From 13 to 15 July, the second report of the Macao SAR Government on the implementation of the relevant provisions of the International Covenant on Civil and Political Rights was considered by the United Nations Human Rights Committee. The Delegation of the Macao SAR Government briefed the Committee on the implementation and responded to the questions raised by it.
The Committee issued its Concluding Observations on the report on the Macao SAR’s implementation of the relevant provisions of the Covenant today (27 July), expressing its appreciation for the constructive dialogue with the Delegation of the Macao SAR Government, thanking the Macao SAR Government for its written and oral replies, as well as the supplementary information provided to the Committee.
The Committee welcomes the legislative and policy measures adopted by the Macao SAR Government in relevant areas, including the formulation of the Law on Preventing and Combating Domestic Violence and the Law on Minimum Wage for Employees, as well as the amendments to the Criminal Code and the Labour Relations Law to make child pornography an independent offence and expand the scope of crimes related to child prostitution, and increase the number of days for maternity leave and establish paternity leave, etc.
At the same time, the Committee expresses its views and recommendations in its Concluding Observations on issues such as the interpretation of the Macao Basic Law, the crime of insulting national symbols and representations, universal suffrage, judicial independence, combating trafficking in persons, protection of privacy, freedom of speech, peaceful assembly and freedom of association. The Macao SAR Government cannot agree on some of the contents and expresses its opposition. The Macao SAR Government believes that, as a human rights treaty body, it will be appropriate for the Committee to uphold the objective of having a constructive dialogue with the party under consideration, avoid “politicising” the consideration and refrain from making biased and inaccurate conclusions on the basis of unsubstantiated reports or information sources.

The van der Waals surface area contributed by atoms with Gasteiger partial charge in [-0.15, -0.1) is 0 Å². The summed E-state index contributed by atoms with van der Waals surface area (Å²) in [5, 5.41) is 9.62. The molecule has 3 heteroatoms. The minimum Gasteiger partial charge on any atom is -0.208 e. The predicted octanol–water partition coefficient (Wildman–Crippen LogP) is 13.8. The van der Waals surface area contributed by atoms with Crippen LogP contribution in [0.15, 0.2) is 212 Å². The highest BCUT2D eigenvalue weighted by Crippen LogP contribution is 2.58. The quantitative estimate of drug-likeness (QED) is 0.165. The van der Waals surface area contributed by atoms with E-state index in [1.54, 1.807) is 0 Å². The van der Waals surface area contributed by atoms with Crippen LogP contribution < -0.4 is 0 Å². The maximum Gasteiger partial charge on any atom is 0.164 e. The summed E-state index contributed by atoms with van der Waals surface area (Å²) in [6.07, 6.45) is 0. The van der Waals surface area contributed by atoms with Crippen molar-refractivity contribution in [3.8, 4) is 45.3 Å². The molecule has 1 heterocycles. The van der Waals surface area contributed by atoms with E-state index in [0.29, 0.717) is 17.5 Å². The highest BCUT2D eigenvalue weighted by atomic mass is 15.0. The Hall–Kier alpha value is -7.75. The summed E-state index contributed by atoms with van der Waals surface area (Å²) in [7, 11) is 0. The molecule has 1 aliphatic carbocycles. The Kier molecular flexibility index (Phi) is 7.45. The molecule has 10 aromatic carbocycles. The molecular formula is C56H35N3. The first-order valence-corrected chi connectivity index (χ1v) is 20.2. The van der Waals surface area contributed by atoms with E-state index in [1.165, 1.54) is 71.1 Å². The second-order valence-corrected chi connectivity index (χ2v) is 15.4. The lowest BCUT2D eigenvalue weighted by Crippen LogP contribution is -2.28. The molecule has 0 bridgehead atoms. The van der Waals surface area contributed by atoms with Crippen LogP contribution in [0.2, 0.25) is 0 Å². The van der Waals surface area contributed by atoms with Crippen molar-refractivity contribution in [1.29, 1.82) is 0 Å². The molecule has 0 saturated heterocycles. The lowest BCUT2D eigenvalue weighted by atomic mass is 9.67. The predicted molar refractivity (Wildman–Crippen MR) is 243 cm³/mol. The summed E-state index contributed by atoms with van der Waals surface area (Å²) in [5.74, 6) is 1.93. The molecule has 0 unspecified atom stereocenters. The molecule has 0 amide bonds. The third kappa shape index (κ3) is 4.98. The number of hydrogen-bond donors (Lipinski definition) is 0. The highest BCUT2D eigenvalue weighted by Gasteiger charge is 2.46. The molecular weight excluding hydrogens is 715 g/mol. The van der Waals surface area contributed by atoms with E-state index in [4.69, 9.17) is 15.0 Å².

Pursuant to Article 143 of the Macao Basic Law, the power of interpretation of the Basic Law shall be vested in the Standing Committee of the National People’s Congress. As a national law adopted by the National People’s Congress, it is natural and justified for the Standing Committee of the National People’s Congress to interpret the Macao Basic Law. The exercise of the power of interpretation by the Standing Committee of the National People’s Congress will not impair the judicial independence of the Macao SAR. In 2011, the Standing Committee of the National People’s Congress interpreted Annexes I and II of the Macao Basic Law, expressly clarifying the necessary procedures for the revision of the methods for electing the Chief Executive and for forming the Legislative Assembly of the Macao Special Administrative Region. The so-called “concerns” raised by the Committee was due to the lack of understanding of the interpretation system of the Macao Basic Law.
The Law on the National Flag, Law on the National Emblem and Law on the National Anthem are all national laws listed in Annex III to the Basic Law. The Macao SAR adopted Law 5/1999 on the Use and Protection of the National Flag, National Emblem and National Anthem to prescribe the “crime of insulting national symbols and representations”. As a local administrative region directly under the Central People’s Government of China, the Macao SAR strictly protects national symbols and representations in accordance with the provisions of the Macao Basic Law. It is an obligation that should and must be complied with and should not be reproached. It is obviously unreasonable for the Committee to ask the Macao SAR to consider “decriminalising” acts of insulting the national flag, emblem and anthem.
Since the establishment of the Macao SAR, the development of democracy has been promoted in accordance with law. The democratic factors of the methods for electing the Chief Executive and for forming the Legislative Assembly have been continuously enriched and the electoral system has been increasingly improved. The future political development of the Macao SAR will be steadily promoted in accordance with the Macao Basic Law and the relevant interpretations and decisions of the Standing Committee of the National People’s Congress, proceeding from the actual situation of the Macao SAR itself, on the basis of obtaining a broad social consensus. When the Central People’s Government presented a note to the depositary of the Covenant concerning the continuous application of the Covenant to the Macao SAR in December 1999, it had made a reservation to its Article 25(b), relating to the issue of universal suffrage. The Committee’s request for the Macao SAR to comply with the relevant legal obligations, which it is not legally bound with and does not have to assume, is not in line with the relevant principles of international law.
The Macao SAR Government attaches great importance to the Concluding Observations of the Committee. In respect of some of the constructive recommendations put forward, the Macao SAR Government will duly consider and follow up appropriately in the future. The Macao SAR Government will, as always, continue to take various measures to protect human rights, strive to implement the relevant provisions of the Covenant in accordance with the Macao Basic Law and carry out the spirit advocated by the Covenant.